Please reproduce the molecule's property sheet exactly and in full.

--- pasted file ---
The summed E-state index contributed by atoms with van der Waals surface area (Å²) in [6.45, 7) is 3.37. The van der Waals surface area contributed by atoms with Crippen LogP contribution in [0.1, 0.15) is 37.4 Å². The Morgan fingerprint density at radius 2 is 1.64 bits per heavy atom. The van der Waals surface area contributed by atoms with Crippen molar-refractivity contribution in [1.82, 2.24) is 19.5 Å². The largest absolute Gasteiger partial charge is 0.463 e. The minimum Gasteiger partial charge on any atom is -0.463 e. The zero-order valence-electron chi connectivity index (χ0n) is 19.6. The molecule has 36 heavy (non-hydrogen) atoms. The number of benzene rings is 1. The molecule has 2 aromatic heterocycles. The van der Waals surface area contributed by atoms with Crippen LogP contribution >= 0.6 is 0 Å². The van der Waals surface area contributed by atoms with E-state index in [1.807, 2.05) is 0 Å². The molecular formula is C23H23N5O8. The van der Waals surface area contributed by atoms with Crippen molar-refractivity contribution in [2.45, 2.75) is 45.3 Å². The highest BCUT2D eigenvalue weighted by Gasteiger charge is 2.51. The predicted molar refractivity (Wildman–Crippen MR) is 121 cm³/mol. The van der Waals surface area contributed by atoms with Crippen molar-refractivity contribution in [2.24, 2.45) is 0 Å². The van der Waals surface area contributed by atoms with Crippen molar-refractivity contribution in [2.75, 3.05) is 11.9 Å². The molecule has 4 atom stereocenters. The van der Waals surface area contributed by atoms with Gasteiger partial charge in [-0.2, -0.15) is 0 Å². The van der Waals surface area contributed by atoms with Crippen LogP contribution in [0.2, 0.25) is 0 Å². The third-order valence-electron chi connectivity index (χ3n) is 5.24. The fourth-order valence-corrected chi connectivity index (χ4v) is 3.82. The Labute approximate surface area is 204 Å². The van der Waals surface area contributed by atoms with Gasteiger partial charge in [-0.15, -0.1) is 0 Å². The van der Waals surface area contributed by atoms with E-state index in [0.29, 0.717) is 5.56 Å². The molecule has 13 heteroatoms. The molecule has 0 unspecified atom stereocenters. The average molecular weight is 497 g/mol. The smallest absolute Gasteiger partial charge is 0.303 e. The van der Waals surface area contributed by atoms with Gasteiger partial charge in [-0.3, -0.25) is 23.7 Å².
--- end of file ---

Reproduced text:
The summed E-state index contributed by atoms with van der Waals surface area (Å²) in [6.45, 7) is 3.37. The van der Waals surface area contributed by atoms with Crippen LogP contribution in [0.1, 0.15) is 37.4 Å². The Morgan fingerprint density at radius 2 is 1.64 bits per heavy atom. The van der Waals surface area contributed by atoms with Crippen molar-refractivity contribution in [1.82, 2.24) is 19.5 Å². The largest absolute Gasteiger partial charge is 0.463 e. The minimum Gasteiger partial charge on any atom is -0.463 e. The zero-order valence-electron chi connectivity index (χ0n) is 19.6. The molecule has 36 heavy (non-hydrogen) atoms. The number of benzene rings is 1. The molecule has 2 aromatic heterocycles. The van der Waals surface area contributed by atoms with Crippen LogP contribution >= 0.6 is 0 Å². The van der Waals surface area contributed by atoms with E-state index in [1.807, 2.05) is 0 Å². The molecular formula is C23H23N5O8. The van der Waals surface area contributed by atoms with Crippen molar-refractivity contribution in [2.45, 2.75) is 45.3 Å². The highest BCUT2D eigenvalue weighted by Gasteiger charge is 2.51. The predicted molar refractivity (Wildman–Crippen MR) is 121 cm³/mol. The van der Waals surface area contributed by atoms with Crippen molar-refractivity contribution in [2.24, 2.45) is 0 Å². The van der Waals surface area contributed by atoms with Crippen molar-refractivity contribution in [2.75, 3.05) is 11.9 Å². The molecule has 4 atom stereocenters. The van der Waals surface area contributed by atoms with Gasteiger partial charge in [-0.2, -0.15) is 0 Å². The van der Waals surface area contributed by atoms with Crippen LogP contribution in [0.2, 0.25) is 0 Å². The third-order valence-electron chi connectivity index (χ3n) is 5.24. The fourth-order valence-corrected chi connectivity index (χ4v) is 3.82. The Labute approximate surface area is 204 Å². The van der Waals surface area contributed by atoms with Gasteiger partial charge in [-0.15, -0.1) is 0 Å². The van der Waals surface area contributed by atoms with E-state index in [0.29, 0.717) is 5.56 Å². The molecule has 13 heteroatoms. The molecule has 0 unspecified atom stereocenters. The average molecular weight is 497 g/mol. The smallest absolute Gasteiger partial charge is 0.303 e. The van der Waals surface area contributed by atoms with Gasteiger partial charge in [-0.3, -0.25) is 23.7 Å².